Christians must speak truth to power - whatever the consequences

Archbishop Benjamin Kwashi at camp for the displaced near Jos, Nigeria.Andrew Boyd/Release International

There are times when the people of God must speak truth to power. Whatever the consequences. Someone must call for change. If not us, who?

I had an early baptism of fire in 1985 when the Commission for Education decided to build a mosque right next to an Anglican church – St Michael's in Zaria. They had already begun to bring tipper trucks to the site. I wrote to the Minister to say that if they allowed the mosque to be built, there would be chaos. They would be calling for blood to flow.

But they chose to read my letter as an incitement. The government set up a high-powered Commission of Inquiry. They believed I was the one threatening bloodshed and they gave me twenty-four hours to come before the police commissioner, the commander of the army, and others.

The elders of the church, who were senior and respected figures in society, followed me to the chamber. I was surprised to see them, but they came because they didn't want this small boy
to be intimidated.

The commission tried to turn them away, but they insisted. I did have a trump card – the Ministry of Education's plans, which had somehow found their way into my hands. One of the directors of the Ministry had written a letter to say that whatever the Christians tried to do, they were going to build the mosque anyway. And the director had signed it.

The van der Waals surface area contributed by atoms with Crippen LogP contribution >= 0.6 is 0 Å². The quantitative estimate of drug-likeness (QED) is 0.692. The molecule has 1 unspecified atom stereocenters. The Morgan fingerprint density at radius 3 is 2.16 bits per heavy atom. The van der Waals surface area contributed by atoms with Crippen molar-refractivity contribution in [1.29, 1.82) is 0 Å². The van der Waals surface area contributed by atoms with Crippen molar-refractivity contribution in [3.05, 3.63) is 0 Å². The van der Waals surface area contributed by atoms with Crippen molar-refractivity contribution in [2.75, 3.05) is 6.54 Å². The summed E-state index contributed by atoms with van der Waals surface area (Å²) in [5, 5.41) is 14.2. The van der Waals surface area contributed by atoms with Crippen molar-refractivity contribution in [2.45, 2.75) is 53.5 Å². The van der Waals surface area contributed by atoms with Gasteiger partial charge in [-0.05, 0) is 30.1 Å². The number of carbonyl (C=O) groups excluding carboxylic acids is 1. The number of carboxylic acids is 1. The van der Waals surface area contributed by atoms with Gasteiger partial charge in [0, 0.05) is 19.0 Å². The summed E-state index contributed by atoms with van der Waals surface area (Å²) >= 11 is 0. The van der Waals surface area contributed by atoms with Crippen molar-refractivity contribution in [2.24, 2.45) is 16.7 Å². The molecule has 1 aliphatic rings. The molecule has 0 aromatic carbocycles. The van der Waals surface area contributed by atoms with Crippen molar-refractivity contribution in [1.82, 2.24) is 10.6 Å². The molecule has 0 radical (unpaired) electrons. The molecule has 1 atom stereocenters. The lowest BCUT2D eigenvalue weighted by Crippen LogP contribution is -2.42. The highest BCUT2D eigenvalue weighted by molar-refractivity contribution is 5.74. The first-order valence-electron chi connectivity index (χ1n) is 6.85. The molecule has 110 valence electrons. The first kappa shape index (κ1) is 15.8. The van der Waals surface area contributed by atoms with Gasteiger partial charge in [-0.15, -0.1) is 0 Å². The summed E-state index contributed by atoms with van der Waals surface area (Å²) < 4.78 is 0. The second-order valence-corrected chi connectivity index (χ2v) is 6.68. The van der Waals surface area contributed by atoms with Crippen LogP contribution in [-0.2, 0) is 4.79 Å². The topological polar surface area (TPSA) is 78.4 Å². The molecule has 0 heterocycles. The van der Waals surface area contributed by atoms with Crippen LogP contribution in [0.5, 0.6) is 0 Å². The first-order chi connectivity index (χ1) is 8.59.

The language was provocative, and the mosque itself was a provocation. So I brought out the signed letter and said, "I'm not the one who's inciting bloodshed. It's one of your officers in the Ministry of Education." And I read out the letter.

That mosque was never built. I learned very early that, if you are prepared to say the truth at any time to anyone, then God will give you a means of escape, unless your time is up. I am no longer afraid of these powers. If you don't challenge them over injustice, you will live under oppression.

So I started raising my voice on national matters in 2005. The government was not paying pensions and people were dying. Then after the attack against Gloria, I redoubled my efforts to take a stand against impunity. That was when the world began to listen. I didn't plan it this way, but what I wrote after that began to have some impact. The Archbishop of Canterbury and the US State Department started referencing my website. Many Christian
advocacy groups did the same.

Being the awkward squad can be pretty uncomfortable. But I have seen God vindicate me in the church, and I have seen God vindicate me in society, when I have challenged military and political powers. People have warned me, "Ben, if you do that, you're dead."

If we don't, we're dead anyway. This nations need salvation from the hands of unjust leaders. It doesn't matter whether those leaders are Christian or Muslim, what we are looking for is just governance. We need governors who will care for the people.

Taken from Andrew Boyd's biography of Ben Kwashi, Neither Bomb Nor Bullet, published by Lion Hudson priced £9.43